The fresh blueberry:
is the main direction in these districts
is collected and marketed such from the collectors directly in ambulatory points raised for this purpose
none of the amount of fresh blueberries collected is not damaged, since that amount that cannot be exported fresh is completely used for drying or for personal use by farmers
the entire amount of blueberry collected fresh, goes for export
The blueberry tea and jam:
the blueberry tea is with exceptional value
in our country too little is done in this direction; however it should be noted that it has begun a commitment to the processors attention for achieving in situ production of blueberry tea as well as its jam
thus has started also the packaging of tea in small packages, to be used directly in individual tea as well as that of jam
The dry blueberry:
the drying process is very empirical and it is done only in the sun turning occasionally the blueberry fruits with the aim to reduce the moisture of the fruit
processing of dry blueberry through various industrial processes as the production of the blueberry flour still is not practiced in our country
even the large industries of medicinal plants or different traders remain in their right exporting; they reach until in the standardization and the packaging of dry blueberry but did not still continuing further with other processes
The main beneficiaries are the citizens of Kukes district. Very often collectors have limited knowledge on the good collection practices. There is a need on training the collectors on strengthening their practical skills, knowledge and attitude in accordance to the good collection and agricultural practices. Collection practices must ensure a long term survival of wild population and their associated habitats. Management plans for collection should provide a framework for setting sustainable harvest levels and describe appropriate collection practices that are suitable for the plant species and the plant part which are used (such as leaves, roots, fruits….). There is a lack of processing facilities in these areas. In order to protect the competitive advantage that nature and climate have created and to prevent any loss of value through man-made mistake or contamination the processor must implement and be compatible with the international standards referring to the food safety. From a marketing point of view the recognized certification from GAP, HACCP as well as organic agriculture is a fundamental requirement. There is a lack of marketing strategy as well as insufficient promotion and business linkages.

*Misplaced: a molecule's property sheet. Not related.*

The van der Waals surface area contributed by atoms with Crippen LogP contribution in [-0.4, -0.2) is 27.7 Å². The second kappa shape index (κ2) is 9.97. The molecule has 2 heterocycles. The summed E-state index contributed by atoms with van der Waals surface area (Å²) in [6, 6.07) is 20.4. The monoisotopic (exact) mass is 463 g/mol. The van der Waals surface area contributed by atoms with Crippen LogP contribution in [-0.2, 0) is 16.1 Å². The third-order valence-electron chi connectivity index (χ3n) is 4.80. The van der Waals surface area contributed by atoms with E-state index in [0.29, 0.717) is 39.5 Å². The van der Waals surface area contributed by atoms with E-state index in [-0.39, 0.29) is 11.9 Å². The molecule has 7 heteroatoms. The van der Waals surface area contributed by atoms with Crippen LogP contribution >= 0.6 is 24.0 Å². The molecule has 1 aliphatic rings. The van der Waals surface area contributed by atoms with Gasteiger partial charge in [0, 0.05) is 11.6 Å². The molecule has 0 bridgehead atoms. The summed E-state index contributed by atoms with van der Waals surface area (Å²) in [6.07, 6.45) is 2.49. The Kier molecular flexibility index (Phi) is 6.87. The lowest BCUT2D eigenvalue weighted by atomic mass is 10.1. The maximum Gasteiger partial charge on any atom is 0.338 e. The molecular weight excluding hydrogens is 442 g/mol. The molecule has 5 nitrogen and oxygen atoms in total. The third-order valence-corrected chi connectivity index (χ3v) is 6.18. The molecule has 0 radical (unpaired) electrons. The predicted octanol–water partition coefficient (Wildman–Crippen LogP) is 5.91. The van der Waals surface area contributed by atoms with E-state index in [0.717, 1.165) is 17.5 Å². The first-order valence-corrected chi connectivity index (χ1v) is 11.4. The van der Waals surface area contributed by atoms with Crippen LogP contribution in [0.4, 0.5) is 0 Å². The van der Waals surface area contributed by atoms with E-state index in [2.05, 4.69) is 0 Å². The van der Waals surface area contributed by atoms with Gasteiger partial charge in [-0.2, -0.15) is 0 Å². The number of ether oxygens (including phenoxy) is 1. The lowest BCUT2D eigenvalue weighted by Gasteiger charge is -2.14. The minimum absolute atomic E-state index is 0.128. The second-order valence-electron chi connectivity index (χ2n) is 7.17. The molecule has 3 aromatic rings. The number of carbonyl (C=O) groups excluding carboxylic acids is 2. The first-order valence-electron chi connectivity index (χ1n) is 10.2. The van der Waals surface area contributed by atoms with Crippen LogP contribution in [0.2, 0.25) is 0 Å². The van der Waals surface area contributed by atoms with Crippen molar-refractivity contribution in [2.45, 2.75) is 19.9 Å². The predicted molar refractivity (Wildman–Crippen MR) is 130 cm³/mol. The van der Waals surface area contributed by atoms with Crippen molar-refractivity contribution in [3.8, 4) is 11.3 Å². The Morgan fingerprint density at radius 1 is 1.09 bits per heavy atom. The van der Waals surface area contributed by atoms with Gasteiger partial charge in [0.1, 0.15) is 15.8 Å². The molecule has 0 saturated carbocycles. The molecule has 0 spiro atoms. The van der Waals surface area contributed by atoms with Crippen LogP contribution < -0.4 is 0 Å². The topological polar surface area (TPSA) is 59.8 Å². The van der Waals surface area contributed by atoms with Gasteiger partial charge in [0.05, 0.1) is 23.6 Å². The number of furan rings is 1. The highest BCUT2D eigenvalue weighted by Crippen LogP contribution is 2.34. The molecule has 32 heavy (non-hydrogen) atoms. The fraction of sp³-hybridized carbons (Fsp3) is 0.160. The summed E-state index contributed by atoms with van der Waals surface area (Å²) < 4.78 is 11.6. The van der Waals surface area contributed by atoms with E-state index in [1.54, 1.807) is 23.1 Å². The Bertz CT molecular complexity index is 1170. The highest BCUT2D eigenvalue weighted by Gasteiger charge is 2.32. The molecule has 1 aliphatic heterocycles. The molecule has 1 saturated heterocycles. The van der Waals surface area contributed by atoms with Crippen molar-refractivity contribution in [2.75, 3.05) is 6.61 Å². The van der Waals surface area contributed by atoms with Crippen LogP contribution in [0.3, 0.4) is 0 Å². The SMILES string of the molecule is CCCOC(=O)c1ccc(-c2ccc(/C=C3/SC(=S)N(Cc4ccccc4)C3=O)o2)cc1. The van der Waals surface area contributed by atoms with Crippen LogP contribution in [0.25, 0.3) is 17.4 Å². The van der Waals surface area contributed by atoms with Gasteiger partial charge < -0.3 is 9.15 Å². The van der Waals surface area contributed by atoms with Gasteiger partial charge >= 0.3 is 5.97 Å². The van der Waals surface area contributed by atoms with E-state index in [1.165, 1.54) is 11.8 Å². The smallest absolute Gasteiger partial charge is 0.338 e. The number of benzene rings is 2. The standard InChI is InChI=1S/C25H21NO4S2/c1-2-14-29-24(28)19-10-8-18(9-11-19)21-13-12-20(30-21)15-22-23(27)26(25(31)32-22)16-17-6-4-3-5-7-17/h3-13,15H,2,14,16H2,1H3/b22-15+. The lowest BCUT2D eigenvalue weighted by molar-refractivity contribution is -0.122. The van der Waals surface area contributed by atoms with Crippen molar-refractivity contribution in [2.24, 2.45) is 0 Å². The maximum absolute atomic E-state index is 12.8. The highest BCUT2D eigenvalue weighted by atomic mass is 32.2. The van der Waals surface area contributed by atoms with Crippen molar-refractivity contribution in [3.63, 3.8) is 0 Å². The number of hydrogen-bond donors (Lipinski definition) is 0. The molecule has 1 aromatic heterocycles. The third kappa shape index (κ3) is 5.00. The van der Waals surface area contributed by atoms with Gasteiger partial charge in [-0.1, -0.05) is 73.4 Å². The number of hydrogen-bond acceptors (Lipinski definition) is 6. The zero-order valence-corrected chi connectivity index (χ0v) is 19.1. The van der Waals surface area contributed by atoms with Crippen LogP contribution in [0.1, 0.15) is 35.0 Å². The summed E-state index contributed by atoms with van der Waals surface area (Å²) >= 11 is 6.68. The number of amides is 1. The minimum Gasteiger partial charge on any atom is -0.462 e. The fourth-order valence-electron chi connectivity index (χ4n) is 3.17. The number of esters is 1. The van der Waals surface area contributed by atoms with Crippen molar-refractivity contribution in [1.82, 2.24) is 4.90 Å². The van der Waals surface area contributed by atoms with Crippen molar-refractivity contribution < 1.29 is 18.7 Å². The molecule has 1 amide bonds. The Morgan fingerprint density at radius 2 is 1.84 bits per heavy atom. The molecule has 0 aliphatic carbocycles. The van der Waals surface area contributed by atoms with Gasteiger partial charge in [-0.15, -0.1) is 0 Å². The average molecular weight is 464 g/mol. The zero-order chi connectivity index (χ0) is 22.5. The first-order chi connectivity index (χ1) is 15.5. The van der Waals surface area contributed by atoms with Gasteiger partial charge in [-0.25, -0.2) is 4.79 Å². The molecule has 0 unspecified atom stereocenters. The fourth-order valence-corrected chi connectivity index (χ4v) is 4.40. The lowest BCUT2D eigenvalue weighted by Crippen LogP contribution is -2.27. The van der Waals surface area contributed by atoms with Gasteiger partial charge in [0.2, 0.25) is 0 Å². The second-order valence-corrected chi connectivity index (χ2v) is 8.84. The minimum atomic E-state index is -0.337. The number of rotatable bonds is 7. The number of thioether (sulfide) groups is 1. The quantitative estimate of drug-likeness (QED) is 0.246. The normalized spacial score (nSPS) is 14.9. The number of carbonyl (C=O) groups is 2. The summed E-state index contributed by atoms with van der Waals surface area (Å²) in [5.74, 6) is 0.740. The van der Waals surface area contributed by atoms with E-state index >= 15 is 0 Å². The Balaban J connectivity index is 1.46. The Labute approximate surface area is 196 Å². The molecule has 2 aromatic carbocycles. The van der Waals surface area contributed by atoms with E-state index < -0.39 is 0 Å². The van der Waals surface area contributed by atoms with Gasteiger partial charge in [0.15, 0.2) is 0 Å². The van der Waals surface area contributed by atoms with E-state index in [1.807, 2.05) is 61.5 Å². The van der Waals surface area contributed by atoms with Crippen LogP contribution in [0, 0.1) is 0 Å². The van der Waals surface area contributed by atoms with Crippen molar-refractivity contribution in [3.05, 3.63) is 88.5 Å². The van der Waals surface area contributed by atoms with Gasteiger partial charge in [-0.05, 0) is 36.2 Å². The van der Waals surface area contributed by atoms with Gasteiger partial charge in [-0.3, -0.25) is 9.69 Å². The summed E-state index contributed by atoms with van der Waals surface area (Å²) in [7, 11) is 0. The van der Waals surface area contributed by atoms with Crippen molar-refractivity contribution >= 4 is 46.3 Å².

Since there is virtually no commercial blueberry production, employment is seasonal, with an average of 500 rural families involved in Kukes district. As currently there are roughly three small scale processors (AgroPuka and Don Giovanni Center both situated in Puka district; and Xherdo Company which represent the main operator for Kukes district) operating on the market.
Areas where blueberry is situated, belongs to the alpine pasture area, which was stretched over forest generations and characterized by the lack of trees. The vegetation here is represented by small shrubs. Climatic conditions of this area are very specific and are unfavorable for the growth of tree vegetation, and that part of the vegetation, especially the bushes of V. Myrtillus are presented under a stress of weather conditions, which have conditioned also the shape of their crown, which is almost one with the land. The areal where the population in question was located, was represented by a shallow substrate with high slope, damaged by erosion and plant cover here appear incomplete. The diversity property is limited in herbal accompaniment of this areal as there is a significant predominance of V myrtillus, J communis Subsp.Nana and Nardus stricta L. in particular. This dominance in about 70 % of habitat has resulted in the species impoverishment. Nardus stricta L. occupies about 65 % of the vegetation cover and therefore in these associations are participating relatively less plant species compared with other association in this area. This area of subalpine pastures, for the special climatic conditions it has is poor in plant flora. Many of these species appear as dominant or subdominant of the pastures.
In Kukes region the vegetation was damaged, especially from indiscriminate use of the metal combs used during the production harvesting time. Major injuries were made even during the collection of leaves for medicinal plant market. At the time of full maturation many cultures of blueberries are damaged by wild animals especially from the birds of mountain area. Negative impact on the variation of production, brings also the collection with the comb, which, along with the fruit are cut off the leaves, and thus the plant enters weaker winter its photosynthetic and assimilative activity decreases too much. The main area, five years ago has been burned and the pine vegetation ecosystem is almost eliminated. Blueberry vegetation is regenerating but has not reached the optimal development. The percentage of fruit connectivity is relatively low where each plant has about a fruit.